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China Pulls Rug Out From Under Wanda as It Plans Restructuring Ahead of IPO

Variety logo Variety 7/20/2017 Patrick Frater
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Dalian Wanda has survived setbacks before, like the time Chinese stock-market regulators tried to slow down its flotation of Wanda Cinema Line. The real estate giant responded with an IPO the following year that gave its multiplex business a market capitalization several times that of AMC, the North American theater group Wanda acquired in 2012.

This time, though, Wanda’s ability to bounce back may be facing its gravest challenge yet. Documents emerged this week suggesting that financial regulators in China have ordered the country’s banks to stop lending money to Wanda for the financing of six of its overseas acquisitions — a serious jolt to a company that had its sights set on Tinseltown glory. At least four of the deals, including the $3.5 billion purchase of Legendary Entertainment, have already closed. But the ban appears to prohibit loans even to those units for day-to-day operations or for restructuring.

A Hong Kong newspaper said Wanda was being punished for breaching capital controls imposed by Beijing late last year — controls that looked tailor-made to sharply limit Wanda’s expansion into overseas entertainment, hotels, property and sports.

Whatever the motive, the government’s message is clear: Unconventional dealings such as off-balance-sheet borrowing or building up stakes in American movie producers and European soccer teams — all of which Wanda has done — are a no-go under the straitlaced regime of Chinese President Xi Jinping. And in the near term, Wanda will have to concentrate on getting its house in order before contemplating another great leap forward.

“It is very difficult to see clearly what is happening and to know what the next steps will be,” said Castor Pang, head of research at investment broker house Core Pacific-Yamaichi Intl. “The company needs some good news either of its own making or from the government in clarifying the reports.”

Word that lending was being cut off has cast new light on the conglomerate’s announcement last week that it was selling its theme parks and more than 70 hotels to fellow property developer Sunac China. Dalian Wanda chairman Wang Jianlin said that the $9.3 billion sale would help clear the company’s debts by the end of the year.

By the Numbers

10%

Wanda’s share of the world’s cinemas

$3.5b

Amount Wanda paid for Legedary Ent.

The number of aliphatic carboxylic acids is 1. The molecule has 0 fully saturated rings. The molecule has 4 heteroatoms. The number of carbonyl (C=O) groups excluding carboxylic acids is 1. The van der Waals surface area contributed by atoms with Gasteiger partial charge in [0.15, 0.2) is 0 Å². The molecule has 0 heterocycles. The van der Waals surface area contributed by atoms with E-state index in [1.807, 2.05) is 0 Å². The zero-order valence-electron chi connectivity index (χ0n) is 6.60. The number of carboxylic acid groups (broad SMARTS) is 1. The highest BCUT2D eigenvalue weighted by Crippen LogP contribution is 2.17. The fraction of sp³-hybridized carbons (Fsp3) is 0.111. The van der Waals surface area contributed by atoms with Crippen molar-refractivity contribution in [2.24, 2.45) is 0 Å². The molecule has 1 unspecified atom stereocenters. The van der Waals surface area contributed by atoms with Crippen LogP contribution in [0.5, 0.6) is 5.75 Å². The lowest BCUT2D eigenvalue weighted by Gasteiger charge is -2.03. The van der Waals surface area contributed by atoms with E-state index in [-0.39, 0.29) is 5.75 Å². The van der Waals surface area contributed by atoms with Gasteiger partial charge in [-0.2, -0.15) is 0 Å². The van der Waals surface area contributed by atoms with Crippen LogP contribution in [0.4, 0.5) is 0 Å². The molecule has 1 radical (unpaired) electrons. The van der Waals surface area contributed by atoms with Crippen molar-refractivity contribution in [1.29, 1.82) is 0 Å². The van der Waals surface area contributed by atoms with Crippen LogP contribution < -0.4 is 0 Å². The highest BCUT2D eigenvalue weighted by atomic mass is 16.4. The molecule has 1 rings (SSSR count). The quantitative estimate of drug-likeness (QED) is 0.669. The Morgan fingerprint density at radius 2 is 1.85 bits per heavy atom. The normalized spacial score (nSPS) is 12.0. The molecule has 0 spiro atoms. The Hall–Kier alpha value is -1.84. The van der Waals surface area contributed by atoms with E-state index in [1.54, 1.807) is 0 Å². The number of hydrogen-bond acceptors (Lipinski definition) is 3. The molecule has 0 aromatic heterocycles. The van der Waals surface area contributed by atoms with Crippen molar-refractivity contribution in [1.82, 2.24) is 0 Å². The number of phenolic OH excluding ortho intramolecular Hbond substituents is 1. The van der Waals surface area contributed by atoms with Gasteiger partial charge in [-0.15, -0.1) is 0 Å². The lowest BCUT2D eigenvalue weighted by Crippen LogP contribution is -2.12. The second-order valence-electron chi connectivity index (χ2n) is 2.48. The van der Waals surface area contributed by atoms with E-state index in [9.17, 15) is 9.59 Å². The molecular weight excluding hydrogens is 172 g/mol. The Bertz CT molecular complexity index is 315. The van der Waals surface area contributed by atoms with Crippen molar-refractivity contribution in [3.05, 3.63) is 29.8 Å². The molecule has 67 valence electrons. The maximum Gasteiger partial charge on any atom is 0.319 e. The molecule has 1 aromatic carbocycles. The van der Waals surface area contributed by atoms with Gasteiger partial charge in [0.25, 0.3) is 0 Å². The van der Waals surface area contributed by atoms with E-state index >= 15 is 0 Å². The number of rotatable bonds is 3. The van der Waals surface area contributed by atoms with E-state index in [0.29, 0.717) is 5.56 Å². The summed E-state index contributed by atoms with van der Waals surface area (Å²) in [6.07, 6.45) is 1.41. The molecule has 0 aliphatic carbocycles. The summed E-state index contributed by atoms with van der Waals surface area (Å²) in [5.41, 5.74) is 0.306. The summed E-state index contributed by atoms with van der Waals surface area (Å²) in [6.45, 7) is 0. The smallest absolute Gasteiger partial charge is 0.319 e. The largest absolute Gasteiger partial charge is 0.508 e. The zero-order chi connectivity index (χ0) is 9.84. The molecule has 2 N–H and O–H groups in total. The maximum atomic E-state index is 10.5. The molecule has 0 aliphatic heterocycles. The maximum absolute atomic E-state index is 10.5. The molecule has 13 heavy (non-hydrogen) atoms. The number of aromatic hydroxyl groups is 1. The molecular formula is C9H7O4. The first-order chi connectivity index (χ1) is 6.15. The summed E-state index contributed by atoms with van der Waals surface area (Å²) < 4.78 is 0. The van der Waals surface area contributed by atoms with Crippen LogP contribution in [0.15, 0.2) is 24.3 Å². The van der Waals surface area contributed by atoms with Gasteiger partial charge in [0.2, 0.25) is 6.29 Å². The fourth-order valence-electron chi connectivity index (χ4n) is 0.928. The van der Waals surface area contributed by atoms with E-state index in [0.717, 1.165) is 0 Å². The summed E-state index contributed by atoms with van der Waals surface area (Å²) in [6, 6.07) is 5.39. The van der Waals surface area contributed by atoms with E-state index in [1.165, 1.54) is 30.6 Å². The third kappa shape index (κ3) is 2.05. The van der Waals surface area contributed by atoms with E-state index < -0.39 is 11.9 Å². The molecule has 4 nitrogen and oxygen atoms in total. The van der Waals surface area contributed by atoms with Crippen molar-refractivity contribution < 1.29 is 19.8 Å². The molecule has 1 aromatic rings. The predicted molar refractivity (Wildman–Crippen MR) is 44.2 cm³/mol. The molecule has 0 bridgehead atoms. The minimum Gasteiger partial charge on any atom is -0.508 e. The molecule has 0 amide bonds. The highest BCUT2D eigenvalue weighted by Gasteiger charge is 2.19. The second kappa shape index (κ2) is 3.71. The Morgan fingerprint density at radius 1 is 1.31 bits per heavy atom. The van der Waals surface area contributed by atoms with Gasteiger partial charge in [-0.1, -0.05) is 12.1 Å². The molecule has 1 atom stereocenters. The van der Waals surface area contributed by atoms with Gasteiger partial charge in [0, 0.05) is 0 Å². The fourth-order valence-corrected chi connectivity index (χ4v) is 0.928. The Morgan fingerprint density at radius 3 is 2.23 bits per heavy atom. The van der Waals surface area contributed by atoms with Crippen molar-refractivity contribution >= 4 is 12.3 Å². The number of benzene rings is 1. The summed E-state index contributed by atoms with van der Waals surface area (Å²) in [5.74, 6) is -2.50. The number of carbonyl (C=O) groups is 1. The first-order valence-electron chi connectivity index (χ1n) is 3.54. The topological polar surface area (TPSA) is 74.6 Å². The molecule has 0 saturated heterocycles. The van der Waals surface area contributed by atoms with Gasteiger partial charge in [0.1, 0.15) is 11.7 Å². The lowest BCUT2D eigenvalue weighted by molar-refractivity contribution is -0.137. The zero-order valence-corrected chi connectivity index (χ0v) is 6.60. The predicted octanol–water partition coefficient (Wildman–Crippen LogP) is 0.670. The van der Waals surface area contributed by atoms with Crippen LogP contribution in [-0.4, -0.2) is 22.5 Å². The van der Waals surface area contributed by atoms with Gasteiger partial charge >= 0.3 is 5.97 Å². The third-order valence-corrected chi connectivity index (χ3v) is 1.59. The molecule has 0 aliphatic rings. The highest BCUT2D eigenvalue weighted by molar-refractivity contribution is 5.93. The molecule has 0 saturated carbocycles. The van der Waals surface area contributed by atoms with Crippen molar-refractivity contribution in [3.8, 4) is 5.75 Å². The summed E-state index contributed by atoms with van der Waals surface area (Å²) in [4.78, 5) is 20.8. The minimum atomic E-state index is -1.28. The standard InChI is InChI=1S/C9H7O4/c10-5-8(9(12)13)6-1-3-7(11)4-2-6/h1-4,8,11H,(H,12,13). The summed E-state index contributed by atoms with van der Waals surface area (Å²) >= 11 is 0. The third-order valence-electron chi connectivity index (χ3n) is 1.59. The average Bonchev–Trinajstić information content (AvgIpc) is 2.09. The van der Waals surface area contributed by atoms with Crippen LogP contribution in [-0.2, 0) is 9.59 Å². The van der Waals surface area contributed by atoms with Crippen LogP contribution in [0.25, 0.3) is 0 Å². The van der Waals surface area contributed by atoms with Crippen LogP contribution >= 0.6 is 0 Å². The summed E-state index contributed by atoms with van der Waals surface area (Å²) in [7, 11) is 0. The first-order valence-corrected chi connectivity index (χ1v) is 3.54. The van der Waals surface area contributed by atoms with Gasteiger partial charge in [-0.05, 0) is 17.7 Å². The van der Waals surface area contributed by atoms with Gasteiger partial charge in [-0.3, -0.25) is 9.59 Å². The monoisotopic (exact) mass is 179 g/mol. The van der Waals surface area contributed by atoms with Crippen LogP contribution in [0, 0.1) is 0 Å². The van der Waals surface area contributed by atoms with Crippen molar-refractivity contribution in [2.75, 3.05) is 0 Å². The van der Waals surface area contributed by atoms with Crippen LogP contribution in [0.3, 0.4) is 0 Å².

$40b

Wanda’s annual revenue

But two things count against this deal. First, it represents a sale of Wanda’s Chinese assets, not its troublesome overseas businesses. Second, it involves selling assets to a weaker company, and entails more than $4 billion in vendor financing arranged by Wanda on behalf of Sunac.

Sunac’s credit rating was immediately downgraded. S&P cut the investment grade of Wanda’s debt on July 17. And on the following day, AMC issued a statement declaring that none of its recent acquisitions, such as its purchases of Odeon & UCI Cinemas and Nordic Cinema Group, relied on any funds from Wanda or from Chinese banks. Legendary said in a statement it is “well capitalized” and “has not experienced any change in its relationship with Wanda.”

Wanda plans to restructure its film business, details of which are to be unveiled by Aug. 3. The retrenchment is likely to see listed firm Wanda Film acquire unlisted Wanda Pictures and then recapitalize with new shares. The plan counts on Chinese investors, who are still enamored of entertainment assets, to lap up stock.

Now, said Pang, “that will be difficult to achieve through a share placing. … Being put on the watch list by S&P will make it harder to raise money.”

And it looks as though parent group Dalian Wanda, which is privately held, will have to keep L.A.-based Legendary as a separate entity, instead of rolling it into Wanda Film. The mini-studio once co-financed hits such as Warner Bros.’ “Inception” and “The Dark Knight” but has stumbled of late and remains leaderless following the exit of founder Thomas Tull and China CEO Peter Loehr. That leaves Wanda in the unenviable position of operating a loss-making boutique in Hollywood, where it still has limited experience.

Yet Legendary is only a symptom of Wanda’s problems, not the cause. “Seen from L.A., what happens at Legendary and who they appoint as its new boss is a big deal,” one former Wanda employee

said on condition of anonymity. “But the reality is that Legendary is so much smaller than Wanda Film that it’s a distraction from the much bigger picture.” The “bigger picture” is Wanda’s goal of

transitioning from being a real estate developer to pursuing an “asset-light” operating strategy, with entertainment and tourism as major components. That’s fueled the company’s overseas spending spree on cinema chains.

But this week’s developments show that the transition is proving much harder than expected. In China’s newly toughened business environment, even someone as rich and connected as Wang, it appears, is not immune to the forces of political and financial gravity. And even mighty Wanda is not too big to fail.

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